The official currency in Aruba is the Aruba florin, although the US dollar is widely accepted. One florin equal 100 cents, and is approximately equivalent to 0.77 US dollars. Aruban coins come in 5, 10, 25 and 50 cent pieces, along with 1 and 2-1/2 florin pieces.
U.S. visitors do not have to exchange money in Aruba as US dollars (in denominations under $100) and major credit cards and traveler’s checks are accepted virtually everywhere.
ATMs and Banks
Banking hours are Monday – Friday, 8 am to noon and 1:30 pm to 4 pm, though most bank branches remain open through the lunch hours.
Foreign ATMs are accepted only at ABN-AMRO Bank, Caribbean Mercantile Bank and Aruba Bank. The card must have either a Cirrus, Maestro, MasterCard or VISA logo. Cash is dispensed in local currency at the current exchange rate, and a service charge will apply. ATMs at other banks are for local bank clients only.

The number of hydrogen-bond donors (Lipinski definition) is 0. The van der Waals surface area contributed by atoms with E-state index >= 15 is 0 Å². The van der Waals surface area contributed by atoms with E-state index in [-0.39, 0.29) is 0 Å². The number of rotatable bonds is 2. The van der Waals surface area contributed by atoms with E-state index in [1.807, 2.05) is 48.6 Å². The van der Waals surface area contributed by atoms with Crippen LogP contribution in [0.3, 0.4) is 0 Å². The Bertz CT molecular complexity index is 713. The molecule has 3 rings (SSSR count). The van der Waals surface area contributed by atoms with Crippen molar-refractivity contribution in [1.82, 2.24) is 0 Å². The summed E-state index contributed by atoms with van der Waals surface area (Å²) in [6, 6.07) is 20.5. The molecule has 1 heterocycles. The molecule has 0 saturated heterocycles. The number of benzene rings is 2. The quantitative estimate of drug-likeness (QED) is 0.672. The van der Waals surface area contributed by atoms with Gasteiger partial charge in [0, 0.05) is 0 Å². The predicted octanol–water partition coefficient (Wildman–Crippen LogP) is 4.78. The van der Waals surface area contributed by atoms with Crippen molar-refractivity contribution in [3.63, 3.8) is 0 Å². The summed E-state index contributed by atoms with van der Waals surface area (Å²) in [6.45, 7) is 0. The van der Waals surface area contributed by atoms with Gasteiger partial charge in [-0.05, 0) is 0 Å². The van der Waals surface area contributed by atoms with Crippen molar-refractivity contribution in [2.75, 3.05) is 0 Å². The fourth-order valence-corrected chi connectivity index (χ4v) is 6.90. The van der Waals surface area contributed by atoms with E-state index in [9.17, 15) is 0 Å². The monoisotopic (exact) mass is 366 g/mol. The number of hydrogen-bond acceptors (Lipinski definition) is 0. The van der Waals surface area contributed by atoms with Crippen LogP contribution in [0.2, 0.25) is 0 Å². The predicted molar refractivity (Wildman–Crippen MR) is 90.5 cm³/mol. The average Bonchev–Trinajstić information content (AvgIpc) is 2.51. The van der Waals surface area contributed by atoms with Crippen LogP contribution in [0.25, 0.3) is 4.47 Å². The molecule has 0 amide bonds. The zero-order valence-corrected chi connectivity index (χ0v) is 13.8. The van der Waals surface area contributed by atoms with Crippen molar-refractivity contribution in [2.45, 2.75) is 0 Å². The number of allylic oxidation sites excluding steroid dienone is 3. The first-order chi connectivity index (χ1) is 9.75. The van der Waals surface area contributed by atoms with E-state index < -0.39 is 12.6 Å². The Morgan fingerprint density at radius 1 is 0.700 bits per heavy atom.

American Express – Services include personal check cashing, refunds, exchange and replacement of American Express Traveler Checks. S.E.L. Maduro & Sons, Rockefellerstr, 1, Oranjestad. Telephone: 23888. Office hours are 8 am – noon and 1 – 5 pm.
VISA/MasterCard – Services include cash advances and report of lost or stolen cards. 2 forms of ID and/or passport is required. Available at Aruba Bank, Mercantile Bank and Interbank.
Individuals over 18 years of age may bring one fifth of liquor, 200 cigarettes, 50 cigars and 250 grams of tobacco.
United States Customs
Your first $600 of purchases are tax-exempt. The next $1000 in items is subject to a flat 10% rate. Individuals over 18 years of age may include 100 cigars and 200 cigarettes in this limit, although cigarettes may be subject to state and local tax. Individuals over the age of 21 may include one litre of alcohol in their $600 limit (liquor cannot be mailed to the US).